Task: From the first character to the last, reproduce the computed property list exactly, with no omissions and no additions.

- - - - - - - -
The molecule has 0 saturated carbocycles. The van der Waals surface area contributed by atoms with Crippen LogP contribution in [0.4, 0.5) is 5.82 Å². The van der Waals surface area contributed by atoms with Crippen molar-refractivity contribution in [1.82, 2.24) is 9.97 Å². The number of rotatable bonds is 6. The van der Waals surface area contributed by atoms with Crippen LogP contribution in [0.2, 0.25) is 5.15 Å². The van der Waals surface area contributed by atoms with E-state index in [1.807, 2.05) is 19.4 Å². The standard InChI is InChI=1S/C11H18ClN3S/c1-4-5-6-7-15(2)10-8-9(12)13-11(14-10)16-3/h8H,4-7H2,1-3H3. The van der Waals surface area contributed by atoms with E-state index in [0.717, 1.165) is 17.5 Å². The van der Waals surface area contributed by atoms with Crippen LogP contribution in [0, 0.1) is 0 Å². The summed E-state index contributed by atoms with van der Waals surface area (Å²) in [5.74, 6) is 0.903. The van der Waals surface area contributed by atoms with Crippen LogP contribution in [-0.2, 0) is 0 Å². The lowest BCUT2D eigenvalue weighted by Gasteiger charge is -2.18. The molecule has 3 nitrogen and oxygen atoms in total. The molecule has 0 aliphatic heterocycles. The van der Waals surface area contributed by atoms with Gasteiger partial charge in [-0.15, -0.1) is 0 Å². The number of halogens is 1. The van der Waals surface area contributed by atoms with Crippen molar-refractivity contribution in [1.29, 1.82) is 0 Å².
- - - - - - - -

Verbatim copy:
The molecule has 0 saturated carbocycles. The van der Waals surface area contributed by atoms with Crippen LogP contribution in [0.4, 0.5) is 5.82 Å². The van der Waals surface area contributed by atoms with Crippen molar-refractivity contribution in [1.82, 2.24) is 9.97 Å². The number of rotatable bonds is 6. The van der Waals surface area contributed by atoms with Crippen LogP contribution in [0.2, 0.25) is 5.15 Å². The van der Waals surface area contributed by atoms with E-state index in [1.807, 2.05) is 19.4 Å². The standard InChI is InChI=1S/C11H18ClN3S/c1-4-5-6-7-15(2)10-8-9(12)13-11(14-10)16-3/h8H,4-7H2,1-3H3. The van der Waals surface area contributed by atoms with E-state index in [0.717, 1.165) is 17.5 Å². The van der Waals surface area contributed by atoms with Crippen LogP contribution in [0, 0.1) is 0 Å². The summed E-state index contributed by atoms with van der Waals surface area (Å²) in [5.74, 6) is 0.903. The van der Waals surface area contributed by atoms with Crippen LogP contribution in [-0.2, 0) is 0 Å². The lowest BCUT2D eigenvalue weighted by Gasteiger charge is -2.18. The molecule has 3 nitrogen and oxygen atoms in total. The molecule has 0 aliphatic heterocycles. The van der Waals surface area contributed by atoms with Gasteiger partial charge in [-0.15, -0.1) is 0 Å². The number of halogens is 1. The van der Waals surface area contributed by atoms with Crippen molar-refractivity contribution in [1.29, 1.82) is 0 Å².